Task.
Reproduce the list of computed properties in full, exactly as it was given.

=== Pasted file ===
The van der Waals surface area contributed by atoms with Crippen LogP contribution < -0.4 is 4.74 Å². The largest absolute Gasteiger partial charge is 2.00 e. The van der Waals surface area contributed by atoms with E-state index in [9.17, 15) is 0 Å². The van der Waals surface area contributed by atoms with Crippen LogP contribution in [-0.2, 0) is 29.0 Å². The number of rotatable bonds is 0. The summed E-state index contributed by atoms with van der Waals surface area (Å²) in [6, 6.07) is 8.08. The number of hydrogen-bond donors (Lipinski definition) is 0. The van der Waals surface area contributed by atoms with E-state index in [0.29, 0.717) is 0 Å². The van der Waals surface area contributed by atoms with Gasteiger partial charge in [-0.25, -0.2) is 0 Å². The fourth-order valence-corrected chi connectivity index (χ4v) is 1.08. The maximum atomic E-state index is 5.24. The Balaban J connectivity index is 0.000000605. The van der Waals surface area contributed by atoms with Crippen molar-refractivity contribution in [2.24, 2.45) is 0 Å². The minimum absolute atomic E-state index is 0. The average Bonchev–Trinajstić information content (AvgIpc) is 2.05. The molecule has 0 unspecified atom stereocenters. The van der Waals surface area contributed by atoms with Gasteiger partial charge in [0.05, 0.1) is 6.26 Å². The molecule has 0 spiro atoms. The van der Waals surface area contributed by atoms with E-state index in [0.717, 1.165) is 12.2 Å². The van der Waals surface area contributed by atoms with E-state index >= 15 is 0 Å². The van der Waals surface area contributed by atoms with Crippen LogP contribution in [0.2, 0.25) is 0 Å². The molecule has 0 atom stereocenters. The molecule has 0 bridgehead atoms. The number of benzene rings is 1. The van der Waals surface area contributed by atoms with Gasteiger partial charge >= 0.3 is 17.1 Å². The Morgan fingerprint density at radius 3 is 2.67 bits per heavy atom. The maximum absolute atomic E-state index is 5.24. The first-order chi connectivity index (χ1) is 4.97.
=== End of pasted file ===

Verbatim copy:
The van der Waals surface area contributed by atoms with Crippen LogP contribution < -0.4 is 4.74 Å². The largest absolute Gasteiger partial charge is 2.00 e. The van der Waals surface area contributed by atoms with E-state index in [9.17, 15) is 0 Å². The van der Waals surface area contributed by atoms with Crippen LogP contribution in [-0.2, 0) is 29.0 Å². The number of rotatable bonds is 0. The summed E-state index contributed by atoms with van der Waals surface area (Å²) in [6, 6.07) is 8.08. The number of hydrogen-bond donors (Lipinski definition) is 0. The van der Waals surface area contributed by atoms with E-state index in [0.29, 0.717) is 0 Å². The van der Waals surface area contributed by atoms with Gasteiger partial charge in [-0.25, -0.2) is 0 Å². The fourth-order valence-corrected chi connectivity index (χ4v) is 1.08. The maximum atomic E-state index is 5.24. The Balaban J connectivity index is 0.000000605. The van der Waals surface area contributed by atoms with Crippen molar-refractivity contribution in [2.24, 2.45) is 0 Å². The minimum absolute atomic E-state index is 0. The average Bonchev–Trinajstić information content (AvgIpc) is 2.05. The molecule has 0 unspecified atom stereocenters. The van der Waals surface area contributed by atoms with Gasteiger partial charge in [0.05, 0.1) is 6.26 Å². The molecule has 0 spiro atoms. The van der Waals surface area contributed by atoms with E-state index in [0.717, 1.165) is 12.2 Å². The van der Waals surface area contributed by atoms with E-state index >= 15 is 0 Å². The van der Waals surface area contributed by atoms with Crippen LogP contribution in [0.2, 0.25) is 0 Å². The molecule has 0 atom stereocenters. The molecule has 0 bridgehead atoms. The number of benzene rings is 1. The van der Waals surface area contributed by atoms with Gasteiger partial charge >= 0.3 is 17.1 Å². The Morgan fingerprint density at radius 3 is 2.67 bits per heavy atom. The maximum absolute atomic E-state index is 5.24. The first-order chi connectivity index (χ1) is 4.97.